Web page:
It goes without saying that online instruction creates obvious—and occasionally intractable—challenges. To be successful studying from home requires organizational and time-management savvy. Students with relatively chaotic lives away from campus may lack easy access to the dedicated space or support—tutoring, counseling, library resources—they need to thrive. Replicating activities like a lab, a dance class, or a clinical practicum, meanwhile, takes extraordinary creativity. Even for faculty members who teach in more straightforward formats, it’s time-intensive to conceive of, develop, and design an online course from scratch, and then establish a vibrant classroom culture when no physical classroom exists. 

“The quality of the community we can build is dependent entirely on the commitment of the people participating, to do the work and to build the community. The technology cannot bear the weight.”

— Peter Jones, interim dean, Institute for Pastoral Studies

When online education runs smoothly, though, the potential advantages are hard to ignore. Most crucially, Loyola can strip away geographic limitations and increase diversity in its student body. One of Jones’ seminars last semester included residents from Alaska, New York, Wisconsin, and Georgia, along with folks in Chicagoland who couldn’t reliably commute to Rogers Park because of conflicting responsibilities. “We’ve had students in Australia, the Philippines, Germany,” he adds. “The possibilities are endless.” 

In one of her courses this spring, Neier Beran piped in an alumni guest speaker from Toronto, someone she’d wanted to bring to campus for ages. During her grad students’ final presentations, she says, “we had people stream from London to Japan. All my students were able to invite their families.” If those same students feel comfortable interacting with their professors over Slack or social media, Parsi thinks the odds they keep in touch after graduation jump considerably. And during a global pandemic, when public health necessitates that Loyola de-densify its campuses (to allow for proper social distancing and hygiene), rigorous online education might literally save lives.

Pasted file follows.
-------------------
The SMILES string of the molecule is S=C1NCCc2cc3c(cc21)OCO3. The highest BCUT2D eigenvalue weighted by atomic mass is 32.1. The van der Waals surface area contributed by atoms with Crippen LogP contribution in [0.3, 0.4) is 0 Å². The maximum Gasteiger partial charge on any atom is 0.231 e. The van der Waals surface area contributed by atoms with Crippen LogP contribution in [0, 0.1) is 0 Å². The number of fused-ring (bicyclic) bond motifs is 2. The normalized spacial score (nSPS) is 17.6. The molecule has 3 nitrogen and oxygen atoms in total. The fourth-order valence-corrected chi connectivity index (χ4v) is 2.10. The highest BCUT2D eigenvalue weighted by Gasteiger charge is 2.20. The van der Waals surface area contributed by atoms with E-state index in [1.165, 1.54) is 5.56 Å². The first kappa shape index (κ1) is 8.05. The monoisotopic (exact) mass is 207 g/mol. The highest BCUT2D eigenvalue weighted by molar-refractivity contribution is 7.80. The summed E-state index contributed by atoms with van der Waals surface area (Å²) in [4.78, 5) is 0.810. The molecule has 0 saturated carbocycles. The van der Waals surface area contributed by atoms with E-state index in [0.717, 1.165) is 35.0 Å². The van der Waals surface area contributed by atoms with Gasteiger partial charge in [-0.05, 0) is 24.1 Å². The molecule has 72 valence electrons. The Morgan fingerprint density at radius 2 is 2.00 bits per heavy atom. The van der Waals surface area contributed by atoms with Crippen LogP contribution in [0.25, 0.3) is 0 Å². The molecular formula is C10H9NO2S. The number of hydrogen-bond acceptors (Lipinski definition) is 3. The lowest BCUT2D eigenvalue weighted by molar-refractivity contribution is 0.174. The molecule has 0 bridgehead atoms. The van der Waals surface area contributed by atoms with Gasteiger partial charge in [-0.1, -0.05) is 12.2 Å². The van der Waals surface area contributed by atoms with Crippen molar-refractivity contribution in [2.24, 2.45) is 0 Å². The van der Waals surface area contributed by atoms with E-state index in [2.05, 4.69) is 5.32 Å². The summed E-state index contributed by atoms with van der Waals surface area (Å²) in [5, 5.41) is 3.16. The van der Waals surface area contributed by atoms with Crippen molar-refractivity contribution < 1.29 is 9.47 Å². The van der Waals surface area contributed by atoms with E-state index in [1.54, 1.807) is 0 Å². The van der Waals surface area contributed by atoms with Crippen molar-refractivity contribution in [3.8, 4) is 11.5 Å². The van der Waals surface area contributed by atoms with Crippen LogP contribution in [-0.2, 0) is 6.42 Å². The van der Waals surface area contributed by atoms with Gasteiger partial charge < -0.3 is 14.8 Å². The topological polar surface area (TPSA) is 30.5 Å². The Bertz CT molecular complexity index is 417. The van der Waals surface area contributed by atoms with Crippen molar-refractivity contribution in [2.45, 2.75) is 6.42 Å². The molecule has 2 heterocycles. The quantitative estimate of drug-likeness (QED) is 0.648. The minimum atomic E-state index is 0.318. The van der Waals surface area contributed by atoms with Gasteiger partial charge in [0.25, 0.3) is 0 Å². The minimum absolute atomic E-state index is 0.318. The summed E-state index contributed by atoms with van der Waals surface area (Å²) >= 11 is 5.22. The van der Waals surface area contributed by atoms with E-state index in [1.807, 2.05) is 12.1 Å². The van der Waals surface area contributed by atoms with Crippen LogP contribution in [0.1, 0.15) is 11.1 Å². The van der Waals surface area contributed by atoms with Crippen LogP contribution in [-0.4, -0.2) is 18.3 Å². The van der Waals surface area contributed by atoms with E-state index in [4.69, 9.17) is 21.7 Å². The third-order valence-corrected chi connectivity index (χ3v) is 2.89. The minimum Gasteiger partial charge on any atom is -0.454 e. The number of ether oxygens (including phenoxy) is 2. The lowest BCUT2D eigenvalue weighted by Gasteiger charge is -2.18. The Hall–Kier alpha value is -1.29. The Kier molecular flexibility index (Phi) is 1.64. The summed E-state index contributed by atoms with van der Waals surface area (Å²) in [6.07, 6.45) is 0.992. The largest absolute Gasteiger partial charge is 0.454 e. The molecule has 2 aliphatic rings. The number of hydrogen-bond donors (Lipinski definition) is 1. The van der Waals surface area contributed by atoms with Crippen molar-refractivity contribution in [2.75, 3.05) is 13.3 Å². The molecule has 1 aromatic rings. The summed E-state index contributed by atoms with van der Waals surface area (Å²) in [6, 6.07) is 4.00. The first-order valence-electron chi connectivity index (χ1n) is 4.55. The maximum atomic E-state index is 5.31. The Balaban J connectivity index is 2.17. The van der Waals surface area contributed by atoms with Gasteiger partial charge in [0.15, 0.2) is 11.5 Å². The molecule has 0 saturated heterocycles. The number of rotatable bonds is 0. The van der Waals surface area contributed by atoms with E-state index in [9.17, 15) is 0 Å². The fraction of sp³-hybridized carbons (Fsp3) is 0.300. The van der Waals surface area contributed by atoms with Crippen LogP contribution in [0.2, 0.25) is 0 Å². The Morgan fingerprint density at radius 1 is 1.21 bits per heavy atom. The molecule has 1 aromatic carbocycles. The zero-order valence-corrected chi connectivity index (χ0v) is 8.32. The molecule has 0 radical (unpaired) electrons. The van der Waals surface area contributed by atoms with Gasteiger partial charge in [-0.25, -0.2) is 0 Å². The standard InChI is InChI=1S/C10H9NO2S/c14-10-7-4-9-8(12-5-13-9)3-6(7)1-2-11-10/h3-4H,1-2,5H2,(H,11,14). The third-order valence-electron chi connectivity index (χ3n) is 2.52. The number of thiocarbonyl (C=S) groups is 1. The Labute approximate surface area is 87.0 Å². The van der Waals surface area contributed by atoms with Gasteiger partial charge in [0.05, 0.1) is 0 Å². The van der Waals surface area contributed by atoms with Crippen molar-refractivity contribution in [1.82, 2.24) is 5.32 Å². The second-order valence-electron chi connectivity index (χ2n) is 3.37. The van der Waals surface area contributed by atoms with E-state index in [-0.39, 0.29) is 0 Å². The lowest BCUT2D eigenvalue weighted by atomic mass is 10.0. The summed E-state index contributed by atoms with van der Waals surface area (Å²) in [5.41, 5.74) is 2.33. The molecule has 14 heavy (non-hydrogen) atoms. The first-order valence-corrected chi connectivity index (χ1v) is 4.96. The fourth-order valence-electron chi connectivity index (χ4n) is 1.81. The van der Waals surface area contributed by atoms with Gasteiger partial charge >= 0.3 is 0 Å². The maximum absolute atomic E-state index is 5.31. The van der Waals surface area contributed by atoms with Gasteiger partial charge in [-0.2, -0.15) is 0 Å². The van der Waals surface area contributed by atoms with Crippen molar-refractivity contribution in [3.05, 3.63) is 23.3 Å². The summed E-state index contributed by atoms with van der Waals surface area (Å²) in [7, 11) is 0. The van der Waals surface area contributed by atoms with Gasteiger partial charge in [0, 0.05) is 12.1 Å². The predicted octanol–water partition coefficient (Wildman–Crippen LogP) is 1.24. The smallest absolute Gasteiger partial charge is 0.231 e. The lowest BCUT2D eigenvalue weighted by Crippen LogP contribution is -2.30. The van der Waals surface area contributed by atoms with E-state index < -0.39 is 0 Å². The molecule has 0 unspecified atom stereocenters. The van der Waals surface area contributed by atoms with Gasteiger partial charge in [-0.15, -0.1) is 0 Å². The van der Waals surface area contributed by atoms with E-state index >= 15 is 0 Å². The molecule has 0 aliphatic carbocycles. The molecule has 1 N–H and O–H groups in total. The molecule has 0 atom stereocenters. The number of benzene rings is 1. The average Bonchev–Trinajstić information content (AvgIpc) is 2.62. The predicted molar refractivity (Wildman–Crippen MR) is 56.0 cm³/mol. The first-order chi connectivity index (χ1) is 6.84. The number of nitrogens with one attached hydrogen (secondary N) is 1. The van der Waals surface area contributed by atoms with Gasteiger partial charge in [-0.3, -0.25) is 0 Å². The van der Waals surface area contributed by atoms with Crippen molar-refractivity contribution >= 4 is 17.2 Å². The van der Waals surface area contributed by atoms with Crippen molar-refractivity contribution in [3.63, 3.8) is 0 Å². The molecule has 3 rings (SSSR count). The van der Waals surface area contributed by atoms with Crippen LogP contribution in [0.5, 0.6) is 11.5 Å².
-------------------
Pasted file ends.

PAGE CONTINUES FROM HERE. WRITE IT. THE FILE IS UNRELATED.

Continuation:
Even before the coronavirus shutdown in March, Loyola administrators had made preparations to unveil some 30 additional online offerings in the coming years. If nothing else, the collective experience of adjusting to a remote world this spring might accelerate the integration of technology into routine campus business. Ignatian heritage dictates nothing if not the need to embrace the future and push the boundaries of what’s possible, for as many people as can be reached. “I hope this gives all of us more tolerance to do it a bit better,” Neier Beran says. 

Patti Friend typically loves the end of spring term. That’s when her graduating pupils visit Chicago to defend their comprehensive exams and, when they’re successful, walk in Niehoff’s commencement ceremony. For many of them, it’s the first time they meet Friend in the flesh. “But,” Friend says, “we have known each other intimately for years.” 

Our compassionate response

In the unprecedented upheaval caused by the COVID-19 pandemic, Loyola has responded with care, compassion, and concern for the well-being and safety of our students, faculty, and staff. Visit our coronavirus response site to learn more about our efforts and the latest updates on our university.